According to Twitter, I’ve had an account since 2007. Before that, I took the traditional approach to learning.
That typically meant signing up for courses, taking workshops, going to conferences, and doing a lot of error and trial. With my background, my focus typically was education, technology, and technology in education. I make no apologies for that. That was my job and I’d do anything (well many things) to stay on top of things. I shudder when I look at some “leaders” who are still mired with approaches of years gone by.
Being a member of Twitter changed all that although not much in the beginning. A Twitter account only works when you follow and interact with smart people. A trite phrase back then was “the smartest person in the room is the room”. I still see it these days but it had a more special meaning for me back then.
These days, I follow a lot of people. Some I follow directly and others I follow on Twitter lists, private and public. Ontario Educators should know about the lists since they’re my resource for Friday mornings. My routine for learning involves a number of things but I really value the inspiration that appears in those lists.
In addition to letting the lists generate content, I’ve started paper.li documents for each of the lists. Daily, it pulls together inspirational content from members and puts them in a newsletter format. On my timeline, it will look something like this.
These documents provide such a wealth of information. Just click the link in the Twitter announcement above. I’d be lying if I told you that I read them from cover to cover although I try my best.
From these, I get a sense of what’s relevant enough from others to share it along with a continuous feed of news stories. They’re not always about technology or education and that’s a good thing. We all like following politics.
Here’s a perfect example of some learning that I was only able to have as a result of someone sharing it and paper.li making it part of a document.
For those that think they know everything, it really should be a humble realization that there is so much available to learn. It brings back another old trite phrase “the internet is like trying to drink from a fire hydrant”.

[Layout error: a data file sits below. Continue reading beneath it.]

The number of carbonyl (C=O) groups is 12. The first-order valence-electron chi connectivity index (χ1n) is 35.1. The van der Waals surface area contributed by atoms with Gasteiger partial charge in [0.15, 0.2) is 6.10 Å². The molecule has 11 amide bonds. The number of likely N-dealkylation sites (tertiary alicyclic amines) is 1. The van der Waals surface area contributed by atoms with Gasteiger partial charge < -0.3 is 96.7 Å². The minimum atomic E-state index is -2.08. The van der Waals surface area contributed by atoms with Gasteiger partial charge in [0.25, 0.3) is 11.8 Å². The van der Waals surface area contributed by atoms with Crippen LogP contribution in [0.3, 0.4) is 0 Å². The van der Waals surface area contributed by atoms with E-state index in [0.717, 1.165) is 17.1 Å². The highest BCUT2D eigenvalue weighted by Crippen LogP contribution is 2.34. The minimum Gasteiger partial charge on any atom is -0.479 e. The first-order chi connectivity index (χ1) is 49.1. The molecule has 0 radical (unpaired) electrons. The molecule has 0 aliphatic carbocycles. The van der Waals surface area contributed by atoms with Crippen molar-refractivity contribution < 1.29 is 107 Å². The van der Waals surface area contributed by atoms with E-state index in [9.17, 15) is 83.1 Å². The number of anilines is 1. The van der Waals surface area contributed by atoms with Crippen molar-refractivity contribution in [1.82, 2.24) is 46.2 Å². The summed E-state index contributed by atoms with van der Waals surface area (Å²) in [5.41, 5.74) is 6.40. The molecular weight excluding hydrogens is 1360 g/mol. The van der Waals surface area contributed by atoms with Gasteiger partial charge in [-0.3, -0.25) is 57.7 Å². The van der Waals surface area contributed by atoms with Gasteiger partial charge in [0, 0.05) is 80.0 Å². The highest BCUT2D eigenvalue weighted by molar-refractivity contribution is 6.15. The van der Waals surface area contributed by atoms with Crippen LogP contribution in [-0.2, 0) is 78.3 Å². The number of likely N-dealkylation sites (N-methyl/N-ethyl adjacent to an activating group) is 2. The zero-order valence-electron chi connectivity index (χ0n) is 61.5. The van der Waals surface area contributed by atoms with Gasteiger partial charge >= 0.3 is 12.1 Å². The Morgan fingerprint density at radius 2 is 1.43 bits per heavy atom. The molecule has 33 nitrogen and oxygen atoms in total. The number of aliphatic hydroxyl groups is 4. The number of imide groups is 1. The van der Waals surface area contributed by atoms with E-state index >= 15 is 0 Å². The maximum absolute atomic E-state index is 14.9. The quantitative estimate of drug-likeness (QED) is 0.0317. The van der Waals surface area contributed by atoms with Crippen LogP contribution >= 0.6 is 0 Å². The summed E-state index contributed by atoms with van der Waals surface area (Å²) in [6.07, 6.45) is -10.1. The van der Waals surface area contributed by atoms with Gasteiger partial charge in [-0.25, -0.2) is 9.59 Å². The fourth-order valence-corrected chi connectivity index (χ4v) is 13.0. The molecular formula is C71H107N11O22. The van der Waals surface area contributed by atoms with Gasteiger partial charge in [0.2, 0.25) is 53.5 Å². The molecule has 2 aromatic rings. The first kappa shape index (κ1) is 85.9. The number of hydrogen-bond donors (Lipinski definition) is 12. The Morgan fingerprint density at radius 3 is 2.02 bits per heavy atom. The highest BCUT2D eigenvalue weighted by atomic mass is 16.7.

For those who are not connected, this should serve as motivication to get connected and connected to wise people. I so value those in my lists or, as I like to call them, “Active Ontario Educators”.
The connections made and their value supports the notion that learning never ends. It’s almost criminal when people join Twitter because they were required to because of some course and then drop it when the course is over.
Of course we live in interesting times. These times, technology, and education are not sitting still for anyone. We all need techniques to try and stay in sight of things. This is one of the ways that I do it myself.
Tim King leads off with a confession that he has a big head. I hadn’t noticed. The point of Tim’s post was that he requires a medical mask and couples that with sinus issues to make things ugly. The mask isn’t sized to accommodate him and that makes for an uncomfortable day.
Couple that with the life of a technology teacher in a warm shop area setting up and dealing with the tech and you get the picture that he’s trying to paint.
The plot thickens as the topic turns to computer technology and his need to fix things so that his students have a place to work. Renewed Computer Technology of Ontario may be part of the answer to his dilemma of getting parts these days.
Then, there’s the whole concept of the long, extended class periods and the need for a break …
I suspect that Tim speaks for hundreds of educators across the province.
Amanda Potts tells of a story that I can only interpret as loneliness in the days of school building re-opening.
So, we know that social distancing is the rule these days but this is how it plays out for an LST.
“Hello, this is Amanda Potts, calling from Canterbury High School. I’m your child’s Learning Support Teacher this year. Is this a good time to talk about their IEP?”
It’s just her and parents on these calls when she gets a request from a colleague. Of course, it’s from a distance but can’t be entertained as she’s setting the stage for her parents and the students she’ll be supporting.
Although I’m sure that it adds another level of concern, I like the fact that she’s concerned about family life as she calls to talk to parents.
I just have this vision of going into B41 and working on things in the summer all by myself. A school or a classroom without students is really a lonely place.
Terry Whitmell has a collection of blog posts that’s documenting her experiences and observations for re-opening in her part of the world. She is one of a team of principals for online learning in Peel.
I think we’ve all read and heard about stories of teachers who didn’t have classes or timetables ready to go. Here’s a look from the other side.
However, with student timetables a priority, the entry of teachers next to courses didn’t begin until near the end of the day, and is ongoing as I write.
I used to help our principal and vice-principal with timetabling and conflicts can be maddening. Sometimes, it takes a second set of eyes to see something that was staring right at you! She also takes into consideration teacher preferences. It’s an interesting read – particularly if you think that it’s all computerized and all that’s necessary is to click on GO to make the magic happen.